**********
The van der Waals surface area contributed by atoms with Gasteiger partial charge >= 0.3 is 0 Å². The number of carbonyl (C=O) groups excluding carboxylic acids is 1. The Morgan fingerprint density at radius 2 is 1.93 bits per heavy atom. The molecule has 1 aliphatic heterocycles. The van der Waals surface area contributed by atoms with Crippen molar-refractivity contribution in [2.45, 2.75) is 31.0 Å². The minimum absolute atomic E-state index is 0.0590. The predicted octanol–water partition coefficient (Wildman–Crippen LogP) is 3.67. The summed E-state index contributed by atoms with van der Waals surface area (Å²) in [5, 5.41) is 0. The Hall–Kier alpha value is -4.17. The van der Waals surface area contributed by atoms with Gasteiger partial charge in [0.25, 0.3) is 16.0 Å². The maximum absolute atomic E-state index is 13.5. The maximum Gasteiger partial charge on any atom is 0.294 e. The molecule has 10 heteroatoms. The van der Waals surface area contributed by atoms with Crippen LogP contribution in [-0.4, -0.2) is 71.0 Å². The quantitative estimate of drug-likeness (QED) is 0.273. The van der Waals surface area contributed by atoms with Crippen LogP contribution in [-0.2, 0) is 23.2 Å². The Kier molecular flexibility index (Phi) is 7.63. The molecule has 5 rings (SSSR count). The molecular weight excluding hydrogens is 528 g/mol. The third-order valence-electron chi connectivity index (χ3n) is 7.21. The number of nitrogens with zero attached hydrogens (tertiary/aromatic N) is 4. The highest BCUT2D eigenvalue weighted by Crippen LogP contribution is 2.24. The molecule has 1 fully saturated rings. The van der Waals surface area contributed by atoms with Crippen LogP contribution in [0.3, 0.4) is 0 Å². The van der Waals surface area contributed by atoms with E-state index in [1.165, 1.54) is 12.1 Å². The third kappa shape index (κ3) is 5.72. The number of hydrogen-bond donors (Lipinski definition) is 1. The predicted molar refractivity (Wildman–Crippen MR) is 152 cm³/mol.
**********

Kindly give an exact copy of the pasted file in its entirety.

The van der Waals surface area contributed by atoms with Gasteiger partial charge >= 0.3 is 0 Å². The number of carbonyl (C=O) groups excluding carboxylic acids is 1. The Morgan fingerprint density at radius 2 is 1.93 bits per heavy atom. The molecule has 1 aliphatic heterocycles. The van der Waals surface area contributed by atoms with Crippen molar-refractivity contribution in [2.45, 2.75) is 31.0 Å². The minimum absolute atomic E-state index is 0.0590. The predicted octanol–water partition coefficient (Wildman–Crippen LogP) is 3.67. The summed E-state index contributed by atoms with van der Waals surface area (Å²) in [5, 5.41) is 0. The Hall–Kier alpha value is -4.17. The van der Waals surface area contributed by atoms with Gasteiger partial charge in [0.25, 0.3) is 16.0 Å². The maximum absolute atomic E-state index is 13.5. The maximum Gasteiger partial charge on any atom is 0.294 e. The molecule has 10 heteroatoms. The van der Waals surface area contributed by atoms with Crippen LogP contribution in [-0.4, -0.2) is 71.0 Å². The quantitative estimate of drug-likeness (QED) is 0.273. The van der Waals surface area contributed by atoms with Crippen LogP contribution in [-0.2, 0) is 23.2 Å². The Kier molecular flexibility index (Phi) is 7.63. The molecule has 5 rings (SSSR count). The molecular weight excluding hydrogens is 528 g/mol. The third-order valence-electron chi connectivity index (χ3n) is 7.21. The number of nitrogens with zero attached hydrogens (tertiary/aromatic N) is 4. The highest BCUT2D eigenvalue weighted by Crippen LogP contribution is 2.24. The molecule has 1 fully saturated rings. The van der Waals surface area contributed by atoms with Crippen LogP contribution in [0.3, 0.4) is 0 Å². The van der Waals surface area contributed by atoms with E-state index in [1.165, 1.54) is 12.1 Å². The third kappa shape index (κ3) is 5.72. The number of hydrogen-bond donors (Lipinski definition) is 1. The predicted molar refractivity (Wildman–Crippen MR) is 152 cm³/mol.